the pylons again, and the closed road was open. Presumably just to let
the stima people in through Cheetah Gate, with their heavy machinery.
We had a look but nothing rewarded us apart from a few Speckle-fronted
Weavers.

Driving along the river we had our only Bateleur of the day, and the
same for Fish Eagle, there was also the first African Hoopoe in quite
a while. Near Rhino Circuit we had our best mammal of the day, with
only my second ever Kirk’s Dik-Dik in the Park!

It was quiet all around to Kingfisher, where on earth are all the
shrikes that should be here? There were eight Black-winged Plover on
the burnt piece, both they and Crowned Plovers had nested and had
single chicks.

We were out by 4.30pm and the traffic was flowing smoothly.

It had been a fairly disappointing day for migrants, just scratchings.
Barn Swallows were flowing through in fair numbers but nothing
dramatic.

Hippos were at Nagalomon, Hyena and Athi Dams, a few Black and White
Rhinos were seen. Plains game concentrated along the southern border
and the burnt area.

At the Athi Dam

By Will Knocker:

Pictures from the Athi Dam: surely one of the best corners (amongst many)  in NNP:

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Yellow-billed storks, with an African spoonbill in the background..

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Why O why have KWS allowed pylons to be built & the ENTIRE Athi Basin aesthetically spoilt in an undeveloped area (ie this would be a perfect place for future tourist development) ? Who allowed this? So short-sighted….

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Diederik cuckoo: what a beautiful bird!

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Egyptian goslings have to beware……

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The aptly-named Black-winged stilt ….

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European storks have been numerous this year….

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And this is for you to ID: sorry out of focus…..palearctic migrants….ruffs??

Tracks Open Again!

NAIROBI NATIONAL PARK 13th January 2014

On the beautiful and cheerful sunshiny 13th January, Mike Davidson, Jennifer Oduore, Karen Plumbe and myself met up at 6.30am at Nairobi National Park Main Entrance. The traffic had been smooth, until arriving at the NNP new roundabout, where there was a tail-back towards the direction of the city.
Our first port of call was KWS Mess Gardens, three Suni were there to welcome us. Two Tree Pipits were feeding on the lawn, a couple of Nightingales were vocalising intermittently, a Spotted Flycatcher was along the fence and the lonely Black-collared Apalis now has a mate! It was fairly quiet, and we left for Ivory Burning Site, which was also not too active with a pair of Brown Parisomas in the Acacia gerardii above the picnic table, and a Common Buzzard that we flushed from there on our arrival. An Eurasian Reed Warbler scolded from dense cover.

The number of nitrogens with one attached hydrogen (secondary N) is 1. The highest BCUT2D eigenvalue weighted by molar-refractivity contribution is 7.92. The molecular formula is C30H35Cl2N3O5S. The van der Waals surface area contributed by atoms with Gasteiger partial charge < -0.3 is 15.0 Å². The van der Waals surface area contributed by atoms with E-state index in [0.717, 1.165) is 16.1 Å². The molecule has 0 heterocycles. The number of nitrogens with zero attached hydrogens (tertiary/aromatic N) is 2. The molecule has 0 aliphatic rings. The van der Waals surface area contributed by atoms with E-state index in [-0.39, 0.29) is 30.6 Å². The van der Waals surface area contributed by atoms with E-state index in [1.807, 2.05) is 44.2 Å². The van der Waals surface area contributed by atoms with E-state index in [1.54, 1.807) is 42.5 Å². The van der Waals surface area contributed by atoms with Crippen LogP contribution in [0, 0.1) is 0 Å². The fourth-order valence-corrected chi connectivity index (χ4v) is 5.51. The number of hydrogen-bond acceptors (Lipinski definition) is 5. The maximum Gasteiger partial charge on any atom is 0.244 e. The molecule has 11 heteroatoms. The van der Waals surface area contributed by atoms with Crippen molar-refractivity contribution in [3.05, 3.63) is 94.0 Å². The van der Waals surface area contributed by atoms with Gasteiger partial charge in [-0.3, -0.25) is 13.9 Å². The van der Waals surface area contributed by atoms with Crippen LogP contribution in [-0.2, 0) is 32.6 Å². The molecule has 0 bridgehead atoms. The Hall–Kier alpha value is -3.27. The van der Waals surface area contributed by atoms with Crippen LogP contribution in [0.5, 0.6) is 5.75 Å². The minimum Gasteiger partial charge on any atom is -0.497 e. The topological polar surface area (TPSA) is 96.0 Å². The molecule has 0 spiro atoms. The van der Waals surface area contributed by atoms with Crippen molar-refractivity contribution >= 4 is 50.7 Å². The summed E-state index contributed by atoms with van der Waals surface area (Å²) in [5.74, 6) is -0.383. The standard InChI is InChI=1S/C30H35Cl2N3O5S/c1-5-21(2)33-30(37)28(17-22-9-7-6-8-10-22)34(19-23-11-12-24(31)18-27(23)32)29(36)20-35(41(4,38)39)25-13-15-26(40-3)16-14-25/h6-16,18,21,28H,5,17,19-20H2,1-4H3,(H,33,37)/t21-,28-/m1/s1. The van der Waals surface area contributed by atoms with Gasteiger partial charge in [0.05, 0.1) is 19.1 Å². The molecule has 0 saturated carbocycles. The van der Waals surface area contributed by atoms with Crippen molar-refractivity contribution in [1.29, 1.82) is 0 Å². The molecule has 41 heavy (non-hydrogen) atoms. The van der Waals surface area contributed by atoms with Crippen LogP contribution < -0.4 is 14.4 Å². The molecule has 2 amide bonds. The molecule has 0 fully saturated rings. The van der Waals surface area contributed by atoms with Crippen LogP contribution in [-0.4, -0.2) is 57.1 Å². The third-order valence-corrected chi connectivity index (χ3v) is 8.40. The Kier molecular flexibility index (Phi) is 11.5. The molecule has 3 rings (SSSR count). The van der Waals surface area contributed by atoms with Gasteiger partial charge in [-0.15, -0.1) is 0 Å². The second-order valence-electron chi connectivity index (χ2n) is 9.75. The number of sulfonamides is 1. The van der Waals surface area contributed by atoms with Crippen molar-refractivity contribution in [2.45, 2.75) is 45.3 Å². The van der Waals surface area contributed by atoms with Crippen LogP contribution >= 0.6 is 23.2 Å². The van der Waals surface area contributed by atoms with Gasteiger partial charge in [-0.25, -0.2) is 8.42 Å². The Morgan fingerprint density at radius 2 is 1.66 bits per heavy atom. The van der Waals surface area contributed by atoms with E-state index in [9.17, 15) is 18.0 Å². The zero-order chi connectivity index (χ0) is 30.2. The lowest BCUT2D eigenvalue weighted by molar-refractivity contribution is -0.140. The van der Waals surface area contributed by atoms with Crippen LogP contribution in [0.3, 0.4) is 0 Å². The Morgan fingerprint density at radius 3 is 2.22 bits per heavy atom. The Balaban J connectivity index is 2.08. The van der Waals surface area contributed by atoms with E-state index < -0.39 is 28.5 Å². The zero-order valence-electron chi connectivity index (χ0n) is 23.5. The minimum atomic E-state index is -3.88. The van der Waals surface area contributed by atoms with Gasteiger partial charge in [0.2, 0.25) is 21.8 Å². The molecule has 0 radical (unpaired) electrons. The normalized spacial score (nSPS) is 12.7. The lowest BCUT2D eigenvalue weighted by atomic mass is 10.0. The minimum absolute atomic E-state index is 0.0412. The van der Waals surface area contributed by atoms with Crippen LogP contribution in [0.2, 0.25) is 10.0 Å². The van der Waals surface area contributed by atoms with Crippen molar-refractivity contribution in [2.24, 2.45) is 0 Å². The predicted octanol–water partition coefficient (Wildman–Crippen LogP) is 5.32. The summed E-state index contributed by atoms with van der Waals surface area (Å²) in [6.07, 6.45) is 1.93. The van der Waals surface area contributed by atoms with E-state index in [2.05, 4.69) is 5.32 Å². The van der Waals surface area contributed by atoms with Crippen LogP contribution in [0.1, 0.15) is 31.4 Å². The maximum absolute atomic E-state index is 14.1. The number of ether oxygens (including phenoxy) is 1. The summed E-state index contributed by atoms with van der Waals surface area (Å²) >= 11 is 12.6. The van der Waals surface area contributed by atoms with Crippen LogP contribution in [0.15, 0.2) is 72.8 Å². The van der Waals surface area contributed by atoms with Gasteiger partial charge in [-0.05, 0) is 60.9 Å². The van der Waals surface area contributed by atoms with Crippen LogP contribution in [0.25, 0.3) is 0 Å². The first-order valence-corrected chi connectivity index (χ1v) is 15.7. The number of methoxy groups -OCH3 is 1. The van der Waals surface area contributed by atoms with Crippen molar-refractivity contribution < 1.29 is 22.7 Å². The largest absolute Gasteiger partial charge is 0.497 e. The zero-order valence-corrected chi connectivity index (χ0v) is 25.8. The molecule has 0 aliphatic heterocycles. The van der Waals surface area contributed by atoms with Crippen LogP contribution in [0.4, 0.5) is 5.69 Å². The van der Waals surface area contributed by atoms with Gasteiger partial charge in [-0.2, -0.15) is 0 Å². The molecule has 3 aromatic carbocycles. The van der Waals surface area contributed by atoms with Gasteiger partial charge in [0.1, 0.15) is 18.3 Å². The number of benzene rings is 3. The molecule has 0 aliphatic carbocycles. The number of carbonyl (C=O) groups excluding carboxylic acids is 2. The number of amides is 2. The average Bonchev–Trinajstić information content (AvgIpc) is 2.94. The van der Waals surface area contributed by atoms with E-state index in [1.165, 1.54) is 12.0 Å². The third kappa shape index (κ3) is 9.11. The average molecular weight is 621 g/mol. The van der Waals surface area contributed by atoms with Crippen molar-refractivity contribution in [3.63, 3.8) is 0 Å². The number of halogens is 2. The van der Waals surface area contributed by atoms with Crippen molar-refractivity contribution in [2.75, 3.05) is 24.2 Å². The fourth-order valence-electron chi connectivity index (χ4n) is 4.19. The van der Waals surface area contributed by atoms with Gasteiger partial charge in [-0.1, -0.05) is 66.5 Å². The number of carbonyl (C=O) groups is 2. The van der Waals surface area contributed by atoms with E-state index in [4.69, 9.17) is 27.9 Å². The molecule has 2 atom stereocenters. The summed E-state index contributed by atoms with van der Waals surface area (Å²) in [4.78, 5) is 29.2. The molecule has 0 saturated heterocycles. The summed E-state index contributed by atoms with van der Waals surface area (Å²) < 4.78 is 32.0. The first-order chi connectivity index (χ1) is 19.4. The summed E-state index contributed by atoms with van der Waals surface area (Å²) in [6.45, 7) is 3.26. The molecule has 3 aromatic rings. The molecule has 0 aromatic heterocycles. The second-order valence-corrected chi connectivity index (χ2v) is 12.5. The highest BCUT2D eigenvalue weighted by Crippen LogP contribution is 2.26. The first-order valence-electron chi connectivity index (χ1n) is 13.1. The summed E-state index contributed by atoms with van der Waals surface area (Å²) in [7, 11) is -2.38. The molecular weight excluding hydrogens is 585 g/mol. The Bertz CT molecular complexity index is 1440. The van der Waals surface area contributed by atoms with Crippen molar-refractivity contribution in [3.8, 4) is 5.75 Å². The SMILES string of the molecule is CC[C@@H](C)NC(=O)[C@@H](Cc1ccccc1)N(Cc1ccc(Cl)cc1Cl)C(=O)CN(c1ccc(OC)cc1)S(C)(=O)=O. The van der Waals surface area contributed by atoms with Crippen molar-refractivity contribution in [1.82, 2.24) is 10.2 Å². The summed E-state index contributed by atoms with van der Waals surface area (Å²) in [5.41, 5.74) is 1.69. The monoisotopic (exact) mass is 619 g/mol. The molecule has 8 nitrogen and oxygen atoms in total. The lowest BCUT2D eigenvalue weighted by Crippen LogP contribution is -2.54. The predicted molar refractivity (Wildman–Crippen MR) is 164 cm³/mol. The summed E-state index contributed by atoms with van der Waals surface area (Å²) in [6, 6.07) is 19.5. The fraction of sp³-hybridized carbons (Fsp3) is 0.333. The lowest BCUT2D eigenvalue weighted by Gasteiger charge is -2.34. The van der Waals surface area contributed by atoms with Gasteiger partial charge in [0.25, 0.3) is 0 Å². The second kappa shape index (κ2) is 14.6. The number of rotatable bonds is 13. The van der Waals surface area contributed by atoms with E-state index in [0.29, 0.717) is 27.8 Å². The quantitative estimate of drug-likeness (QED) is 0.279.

On to Nagalomon Dam, the male Red-collared Widowbird who lives near the junction, and has been present when all others have departed and returned, is still in this same strange arrested plumage. All brown and streaky, but with a full tail and a red collar. Another feature that marks him as the same bird is that he is unbelievably tame and just feeds unconcernedly when parked literally only a couple of feet from him. There was nothing on the drift, and the dam itself was very quiet. But good news for interested parties is that the young Greater Spotted Eagle is still in the same area, and on this occasion was perched on the little peninsula where the Darters usually perch (and were not there today). We had out first of three different Eurasian Marsh Harriers, and that really was it.
Along the back road to Hyena Dam (still the flood necessitating a return but long may it remain this way), there was a Tree Pipit, and the Red-throated Wryneck seen on 30th November and 2nd December last year, in exactly the same place. Four hybrid Lovebirds were checking out potential sites on the new buildings. At the swamp we found an obliging African Water Rail, forty Wood Sandpipers, five Green and three Ruff, and to show that at this time of year migrants are on winter territories, the same Yellow Wagtails of the races lutea, flava, dombrowski and beema as last week. There were three Red-throated Pipits, and feeding over the area were about ten Eurasian Bee-eaters.
We retraced our way back round to Hyena Dam, and amazingly in the immediate vicinity were seven different Whinchats, with only two other recorded elsewhere in the Park. The Dam was quiet, if you can call a pod of nine Hippos quiet, but bird wise it was not very productive. The same Little Egret was still present, Water Rails were calling from two locations, two separate pairs of Secretarybirds were feeding in the grass, and we also had three other single birds today elsewhere, a Steppe Eagle fed on an unidentified something in the large acacia, whilst the other tree had a Martial Eagle. A Great Sparrowhawk was flying over with deliberation of reaching a destination, and a Bateleur passed overhead. There were a few Wood and Green Sandpipers, watching a small crocodile which seems to favour the same muddy patch. Whilst a large crocodile was being eyed by Sacred Ibis, who seemed intent on prodding it, until one slipped towards it and they backed off, without the crocodile showing any signs of awakening. A Speckled Pigeon manage to land to drink after several nervous circuits. Continuing along to the other side of the swamp we had a group of Buffalo flush two Common Snipe that we would otherwise have missed, and a group of four Quailfinch were the first for some time, feeding openly on the track. On the run-off was the same very young looking Black Stork and little else. The drive around to Karen Primary School Dam was so very quiet, as was the dam, but Eland Hollow had a single White Stork, the recently arrived African Jacana and a Spotted Thick-knee in its usual group of rocks.